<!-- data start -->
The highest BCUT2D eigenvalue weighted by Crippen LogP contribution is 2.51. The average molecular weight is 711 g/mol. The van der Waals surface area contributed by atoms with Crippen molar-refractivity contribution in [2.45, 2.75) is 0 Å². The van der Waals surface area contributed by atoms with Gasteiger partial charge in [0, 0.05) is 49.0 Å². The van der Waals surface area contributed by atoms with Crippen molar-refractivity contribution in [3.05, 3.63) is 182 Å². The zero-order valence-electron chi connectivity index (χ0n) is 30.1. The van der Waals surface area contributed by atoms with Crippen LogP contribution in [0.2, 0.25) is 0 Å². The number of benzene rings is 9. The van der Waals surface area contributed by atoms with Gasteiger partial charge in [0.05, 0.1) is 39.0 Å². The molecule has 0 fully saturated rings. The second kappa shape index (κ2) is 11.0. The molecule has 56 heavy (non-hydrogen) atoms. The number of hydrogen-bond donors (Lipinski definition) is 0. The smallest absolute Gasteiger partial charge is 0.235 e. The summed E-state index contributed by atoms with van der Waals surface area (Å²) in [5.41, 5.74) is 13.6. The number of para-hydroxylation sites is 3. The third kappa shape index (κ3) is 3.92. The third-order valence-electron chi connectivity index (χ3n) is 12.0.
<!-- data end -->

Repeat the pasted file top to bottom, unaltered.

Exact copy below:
The highest BCUT2D eigenvalue weighted by Crippen LogP contribution is 2.51. The average molecular weight is 711 g/mol. The van der Waals surface area contributed by atoms with Crippen molar-refractivity contribution in [2.45, 2.75) is 0 Å². The van der Waals surface area contributed by atoms with Gasteiger partial charge in [0, 0.05) is 49.0 Å². The van der Waals surface area contributed by atoms with Crippen molar-refractivity contribution in [3.05, 3.63) is 182 Å². The zero-order valence-electron chi connectivity index (χ0n) is 30.1. The van der Waals surface area contributed by atoms with Crippen LogP contribution in [0.2, 0.25) is 0 Å². The number of benzene rings is 9. The van der Waals surface area contributed by atoms with Gasteiger partial charge in [0.05, 0.1) is 39.0 Å². The molecule has 0 fully saturated rings. The second kappa shape index (κ2) is 11.0. The molecule has 56 heavy (non-hydrogen) atoms. The number of hydrogen-bond donors (Lipinski definition) is 0. The smallest absolute Gasteiger partial charge is 0.235 e. The summed E-state index contributed by atoms with van der Waals surface area (Å²) in [5.41, 5.74) is 13.6. The number of para-hydroxylation sites is 3. The third kappa shape index (κ3) is 3.92. The third-order valence-electron chi connectivity index (χ3n) is 12.0.